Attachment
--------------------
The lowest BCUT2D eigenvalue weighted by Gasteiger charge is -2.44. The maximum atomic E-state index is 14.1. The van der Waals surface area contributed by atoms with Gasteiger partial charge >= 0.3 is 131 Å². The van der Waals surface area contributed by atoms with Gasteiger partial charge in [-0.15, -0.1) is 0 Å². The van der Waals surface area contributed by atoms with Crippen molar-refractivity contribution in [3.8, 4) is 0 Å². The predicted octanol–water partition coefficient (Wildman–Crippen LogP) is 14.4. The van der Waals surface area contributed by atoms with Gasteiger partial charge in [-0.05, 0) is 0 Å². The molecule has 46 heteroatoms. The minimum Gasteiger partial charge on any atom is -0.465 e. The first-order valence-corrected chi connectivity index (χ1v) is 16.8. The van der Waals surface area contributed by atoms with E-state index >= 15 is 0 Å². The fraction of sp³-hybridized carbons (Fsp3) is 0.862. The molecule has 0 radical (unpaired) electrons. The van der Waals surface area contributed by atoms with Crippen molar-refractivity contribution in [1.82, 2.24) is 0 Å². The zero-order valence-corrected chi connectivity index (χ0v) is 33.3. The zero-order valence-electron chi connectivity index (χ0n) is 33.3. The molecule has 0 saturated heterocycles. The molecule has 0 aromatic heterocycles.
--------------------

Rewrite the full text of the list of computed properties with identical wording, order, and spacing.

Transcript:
The lowest BCUT2D eigenvalue weighted by Gasteiger charge is -2.44. The maximum atomic E-state index is 14.1. The van der Waals surface area contributed by atoms with Gasteiger partial charge >= 0.3 is 131 Å². The van der Waals surface area contributed by atoms with Gasteiger partial charge in [-0.15, -0.1) is 0 Å². The van der Waals surface area contributed by atoms with Crippen molar-refractivity contribution in [3.8, 4) is 0 Å². The predicted octanol–water partition coefficient (Wildman–Crippen LogP) is 14.4. The van der Waals surface area contributed by atoms with Gasteiger partial charge in [-0.05, 0) is 0 Å². The molecule has 46 heteroatoms. The minimum Gasteiger partial charge on any atom is -0.465 e. The first-order valence-corrected chi connectivity index (χ1v) is 16.8. The van der Waals surface area contributed by atoms with E-state index >= 15 is 0 Å². The fraction of sp³-hybridized carbons (Fsp3) is 0.862. The molecule has 0 radical (unpaired) electrons. The van der Waals surface area contributed by atoms with Crippen molar-refractivity contribution in [1.82, 2.24) is 0 Å². The zero-order valence-corrected chi connectivity index (χ0v) is 33.3. The zero-order valence-electron chi connectivity index (χ0n) is 33.3. The molecule has 0 saturated heterocycles. The molecule has 0 aromatic heterocycles.